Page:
The Enduring Mystery Of Jawn, Philadelphia's All-Purpose Noun
Geege Schuman stashed this in Language
It is a word without boundaries or limits. Growing up in the suburbs just west of the city, I heard it used mostly to refer to objects and to events. In the new movie Creed, a character asks a sandwich maker to “put some onions on that jawn.” But it can get much more complex; it can refer to abstract nouns like theories; a colleague of Jones routinely refers to “Marxist jawn.” It can also refer to people or groups of people. “Side-jawn,” meaning a someone the speaker cheats on his or her significant other with, “is a uniquely Philly thing as far as I can tell,” says Jones.
“And not something you want to be,” he adds.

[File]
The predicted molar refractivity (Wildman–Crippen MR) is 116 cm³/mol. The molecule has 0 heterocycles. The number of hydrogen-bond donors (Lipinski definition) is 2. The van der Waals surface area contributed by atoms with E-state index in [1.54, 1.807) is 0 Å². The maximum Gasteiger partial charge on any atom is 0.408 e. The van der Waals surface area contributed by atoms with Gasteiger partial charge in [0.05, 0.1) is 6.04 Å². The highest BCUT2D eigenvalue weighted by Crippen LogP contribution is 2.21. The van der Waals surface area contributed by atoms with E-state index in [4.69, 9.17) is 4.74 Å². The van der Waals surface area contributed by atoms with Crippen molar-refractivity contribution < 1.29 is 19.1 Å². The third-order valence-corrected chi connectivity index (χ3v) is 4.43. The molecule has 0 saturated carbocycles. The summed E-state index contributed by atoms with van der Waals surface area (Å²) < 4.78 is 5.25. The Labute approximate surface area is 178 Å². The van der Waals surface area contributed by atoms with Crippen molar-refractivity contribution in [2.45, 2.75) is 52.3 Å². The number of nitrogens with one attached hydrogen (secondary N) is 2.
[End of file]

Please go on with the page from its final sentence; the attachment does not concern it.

Jawn can be singular; “pass me that jawn.” It can be plural, and in a couple of different ways. “Jawns” is fine, but you can also modify “jawn” elsewhere. “You can say ‘jawns,’ but more often it’s going to be, like, ‘where’d you get them jawn,’” says Jones. It can be negative or positive or neutral depending on context.
It is a magical word, and did not come about in a vacuum. The rise of jawn dovetails with breakthroughs in the study of American linguistics itself; what we know about our ever-evolving speech patterns can, in part, be seen through this one weird word.
The question is whether Jawn will spread to other cities too.
It will if I have jawn to do with it!
This is a jawn of a new era?
Just as long as we are not seeing the world through jawn diced eyes.
Bravo! Jawn on, bro!
Jawn on! Jawn of the dead!